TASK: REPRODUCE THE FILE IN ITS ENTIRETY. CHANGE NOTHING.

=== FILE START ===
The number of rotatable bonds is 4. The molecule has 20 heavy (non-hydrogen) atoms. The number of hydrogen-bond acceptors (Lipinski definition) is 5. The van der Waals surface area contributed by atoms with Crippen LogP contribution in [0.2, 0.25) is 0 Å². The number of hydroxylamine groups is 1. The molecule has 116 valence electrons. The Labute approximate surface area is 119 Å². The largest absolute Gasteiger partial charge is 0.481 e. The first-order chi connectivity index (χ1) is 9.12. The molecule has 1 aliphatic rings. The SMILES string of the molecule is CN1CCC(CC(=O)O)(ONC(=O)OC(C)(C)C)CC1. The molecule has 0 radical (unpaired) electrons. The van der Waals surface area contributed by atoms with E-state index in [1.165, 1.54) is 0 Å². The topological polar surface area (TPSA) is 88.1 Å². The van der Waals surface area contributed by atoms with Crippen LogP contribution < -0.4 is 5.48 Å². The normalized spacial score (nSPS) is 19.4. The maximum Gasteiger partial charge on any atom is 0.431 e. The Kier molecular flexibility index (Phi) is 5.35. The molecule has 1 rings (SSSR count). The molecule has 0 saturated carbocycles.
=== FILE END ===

The number of rotatable bonds is 4. The molecule has 20 heavy (non-hydrogen) atoms. The number of hydrogen-bond acceptors (Lipinski definition) is 5. The van der Waals surface area contributed by atoms with Crippen LogP contribution in [0.2, 0.25) is 0 Å². The number of hydroxylamine groups is 1. The molecule has 116 valence electrons. The Labute approximate surface area is 119 Å². The largest absolute Gasteiger partial charge is 0.481 e. The first-order chi connectivity index (χ1) is 9.12. The molecule has 1 aliphatic rings. The SMILES string of the molecule is CN1CCC(CC(=O)O)(ONC(=O)OC(C)(C)C)CC1. The molecule has 0 radical (unpaired) electrons. The van der Waals surface area contributed by atoms with E-state index in [1.165, 1.54) is 0 Å². The topological polar surface area (TPSA) is 88.1 Å². The van der Waals surface area contributed by atoms with Crippen LogP contribution < -0.4 is 5.48 Å². The normalized spacial score (nSPS) is 19.4. The maximum Gasteiger partial charge on any atom is 0.431 e. The Kier molecular flexibility index (Phi) is 5.35. The molecule has 1 rings (SSSR count). The molecule has 0 saturated carbocycles.